North Dakota Democrats Want To Use Flooding As An Excuse For Wealth Redistribution

“Never let a good crisis go to waste” seems to the the motto for our current political age, and here in North Dakota the Democrats want to use the crisis of flooding in Bismarck and Minot to justify some wealth redistribution.

Many flood victims are hoping the state will help them pay to fix the damage, but Republican legislative leaders say it would be wrong to give them a false sense of hope.

Al Carlson, R-Fargo, said: “As much as we`d like to help, and they say yes, you have a big surplus, it`s just not something that we legally can do, is to start picking winners and losers, and whose house we buy and whose house we don`t, and whose remodel we pay for and whose remodel we don`t.”

Republicans say it would be unconstitutional to fork over a big chunk of money to flood victims, but Democrats say it`s the right thing to do, especially since it was recently discovered that the state general fund has an additional $230 million in it.

“We have the money. Maybe it`s time for us to stand up for the folks of North Dakota and not let them hang out there without any help or without any hope of help,” said Jerry Kelsh, D-Fullerton.

Rep. Carlson is referring to Article X, Section 18 of the state’s constitution which is pretty clear on the matter:

“…neither the state nor any political subdivision thereof shall otherwise loan or give its credit or make donations to or in aid of any individual, association or corporation except for reasonable support of the poor, nor subscribe to or become the owner of capital stock in any association or corporation…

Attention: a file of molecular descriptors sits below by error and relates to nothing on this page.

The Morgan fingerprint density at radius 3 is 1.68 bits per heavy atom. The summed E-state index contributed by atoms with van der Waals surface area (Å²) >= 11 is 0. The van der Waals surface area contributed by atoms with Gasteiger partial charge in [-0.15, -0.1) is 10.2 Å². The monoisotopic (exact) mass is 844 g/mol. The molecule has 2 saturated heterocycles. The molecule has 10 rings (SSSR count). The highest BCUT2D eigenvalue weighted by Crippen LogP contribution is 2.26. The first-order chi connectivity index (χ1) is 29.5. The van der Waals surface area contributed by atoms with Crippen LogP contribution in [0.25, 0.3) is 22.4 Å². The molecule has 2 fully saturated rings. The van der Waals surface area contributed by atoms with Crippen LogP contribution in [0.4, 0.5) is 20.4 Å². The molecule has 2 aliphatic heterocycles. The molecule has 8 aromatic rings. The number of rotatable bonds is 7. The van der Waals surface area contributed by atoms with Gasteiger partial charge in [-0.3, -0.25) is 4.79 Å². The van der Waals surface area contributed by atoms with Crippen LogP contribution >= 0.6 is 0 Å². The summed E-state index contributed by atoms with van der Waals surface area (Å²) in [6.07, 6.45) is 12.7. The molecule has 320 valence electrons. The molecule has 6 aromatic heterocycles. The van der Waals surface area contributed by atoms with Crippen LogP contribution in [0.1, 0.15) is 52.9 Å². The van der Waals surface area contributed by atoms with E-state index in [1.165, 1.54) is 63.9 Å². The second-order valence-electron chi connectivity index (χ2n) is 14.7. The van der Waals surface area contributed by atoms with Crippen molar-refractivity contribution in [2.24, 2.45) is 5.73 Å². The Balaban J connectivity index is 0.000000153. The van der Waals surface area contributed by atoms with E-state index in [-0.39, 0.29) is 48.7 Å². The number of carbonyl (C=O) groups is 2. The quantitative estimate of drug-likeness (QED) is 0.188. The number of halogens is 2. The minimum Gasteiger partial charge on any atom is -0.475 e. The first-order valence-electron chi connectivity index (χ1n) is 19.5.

In other words, the state cannot simply take our tax dollars and give them to some individual or business. Of course, this has never stopped the state and its political subdivisions from owning stock in companies, or making loans to companies, in the name of economic development but that’s a matter currently being challenged before the state Supreme Court.

But I digress. Our state’s infidelity to the constitution in economic development matters does not justify infidelity in this matter.

Yet, there is a way the state can help I think. While it’s illegal for the state to simply give individual flood victims money, the state does have the power to buy land. It would make a lot of sense, from a policy perspective, for the state to buy up many of the homes inundated by flooding and use that land to create a flood plain where future flooding can be allowed to happen without destroying homes and infrastructure.

North Dakota National Guard Adjutant General David Sprynczynatyk has already estimated the impact of this spring’s flooding at over $1 billion. The taxpayers are on the hook for paying that bill regardless, but for a one-time cost of a fraction of that total the state directly (or through the political subdivisions) could buy up flooded properties from owners for fair market value and use the land to create a flood plain.

Rather than redistributing wealth indiscriminately as Democrats want to do, this would put money in the pockets of flood victims in a legal manner, and provide us our best defense going forward against future flood disasters.

Rob Port

Rob Port is the editor of In 2011 he was a finalist for the Watch Dog of the Year from the Sam Adams Alliance and winner of the Americans For Prosperity Award for Online Excellence. In 2013 the Washington Post named SAB one of the nation's top state-based political blogs, and named Rob one of the state's best political reporters.

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